Soluble factors were quantified from CVL using the Meso Scale Discovery electrochemiluminescent enzyme-linked immunosorbent assay system and compared between participant groups. A panel of 14 markers was assessed (GM-CSF, IL-1a, IL-8, MCP1, MIG, MIP3a, RANTES, IL-10, IL-17, IL-1b, IL-6, IP10, MIP1b, and TNF-a). CVL was plated at 50 μL per well and run in duplicate. A standard curve was used to determine the concentration (in picogram per milliliter). The lower limit of quantitation was determined as the dilution in which the coefficient of variation exceeded 30%. Any sample above the range of the standard curve was repeated following dilution. Samples were run and analyzed by personnel who were blinded to study status.
All cytokine data were log10 transformed to normalize distributions for parametric analyses. Flow cytometry data were analyzed using nonparametric tests. P values < 0.05 were considered statistically significant.
The first phase of the study compared cervical CD4+ T-cell numbers and CD4:CD8 ratios between participants with early HIV-1 infection and controls, whereas the second phase compared the relative frequencies of particular CD4+ T-cell subsets between groups. A random convenience sample was recruited for these consecutive phases on the basis of the study group definitions described in the Methods section. Selected demographic and clinical data for all study groups are shown in Table 1. The median estimated time from infection to sampling in the early group was 93 days (interquartile range, 70–125 days). Samples were only available to conduct cervical viral load analyses on 7 of 11 participants in early HIV infection. VL was detected in 4 of 7, at a median of 1422 copies per milliliter, a detection frequency and level that is similar to that observed in separate HIV+ chronically infected cohorts.21
Decreased CD4:CD8 Ratios Were Observed in the Cervix During Early HIV Infection
We first compared the frequencies of T cells (part 1), expressed as a ratio of the proportions of CD4+/CD8+CD3+ T cells, in the cervix and blood of all participants (Fig. 1A). This comparison included participants in early HIV (n = 5), chronic HIV (n = 17), and HIV-uninfected controls (n = 21). As expected, CD4:CD8 ratios were dramatically decreased in the blood and cervix of all HIV+ participants compared with matching compartments of HIV-uninfected controls (Fig. 1B, P < 0.001). A slightly lower CD4:CD8 ratio was observed in the cervix compared to matching blood samples of HIV-uninfected participants, although this was not statistically significant (P = 0.19). In contrast, cervical CD4:CD8 ratios were significantly lower than that of blood for both HIV-infected groups (early, P = 0.028; chronic, P = 0.0004). These data suggest that naturally lower CD4:CD8 ratios are decreased even further by HIV infection, even as early as the first few months.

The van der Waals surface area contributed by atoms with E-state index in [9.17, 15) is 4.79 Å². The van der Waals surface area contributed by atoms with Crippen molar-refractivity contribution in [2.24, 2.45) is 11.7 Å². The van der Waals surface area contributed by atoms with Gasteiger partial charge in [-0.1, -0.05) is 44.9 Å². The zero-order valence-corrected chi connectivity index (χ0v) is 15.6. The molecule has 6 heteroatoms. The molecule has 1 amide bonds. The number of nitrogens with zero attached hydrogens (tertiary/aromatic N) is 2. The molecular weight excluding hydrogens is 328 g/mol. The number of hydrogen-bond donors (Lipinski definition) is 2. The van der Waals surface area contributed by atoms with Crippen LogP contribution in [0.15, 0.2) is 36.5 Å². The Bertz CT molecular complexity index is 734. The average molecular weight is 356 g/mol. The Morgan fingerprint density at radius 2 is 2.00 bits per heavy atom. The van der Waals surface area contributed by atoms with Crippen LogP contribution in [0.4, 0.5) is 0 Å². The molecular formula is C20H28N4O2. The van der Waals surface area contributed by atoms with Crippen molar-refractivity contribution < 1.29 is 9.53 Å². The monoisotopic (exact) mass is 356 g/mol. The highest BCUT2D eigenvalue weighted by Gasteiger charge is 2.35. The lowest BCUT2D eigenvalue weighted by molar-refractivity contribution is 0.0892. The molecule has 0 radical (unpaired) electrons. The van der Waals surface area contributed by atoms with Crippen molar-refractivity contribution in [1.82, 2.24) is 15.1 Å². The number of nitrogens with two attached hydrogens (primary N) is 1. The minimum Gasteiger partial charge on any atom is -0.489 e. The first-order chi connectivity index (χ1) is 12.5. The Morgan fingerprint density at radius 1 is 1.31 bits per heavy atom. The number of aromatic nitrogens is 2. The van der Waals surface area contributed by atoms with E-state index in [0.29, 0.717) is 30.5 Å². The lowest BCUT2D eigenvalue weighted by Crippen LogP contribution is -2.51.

Number of Cervical CD4+ T Cells Was Decreased in Chronic but not Early HIV Infection
In addition to the relative ratio of T-cell subsets, we acquired the entire cytobrush sample from each participant in a blinded fashion, allowing us to also compare the overall number of CD4+ T cells between participant groups. For this comparison, we included data from parts 1 and 2 (described below), which included participants in early HIV (n = 11), chronic HIV (n = 26), and HIV-uninfected controls (n = 132). The numbers of cervical CD4+ T cells in early HIV infection were comparable to HIV-uninfected women (median 1524 vs. 1852, P = 0.6, Fig. 1C). This is in contrast to women with chronic HIV infection, who had a 0.5 log10 decrease in CD4+ cell number (median 351) compared with HIV-uninfected (P < 0.001) and early HIV-infected women (P = 0.003). These data suggest that although CD4:CD8 ratios decrease rapidly following infection, CD4+ T-cell counts remain stable in the first few months of HIV infection.
Frequencies of Chemokine Receptor–Defined Subsets Are Decreased in Early HIV Infection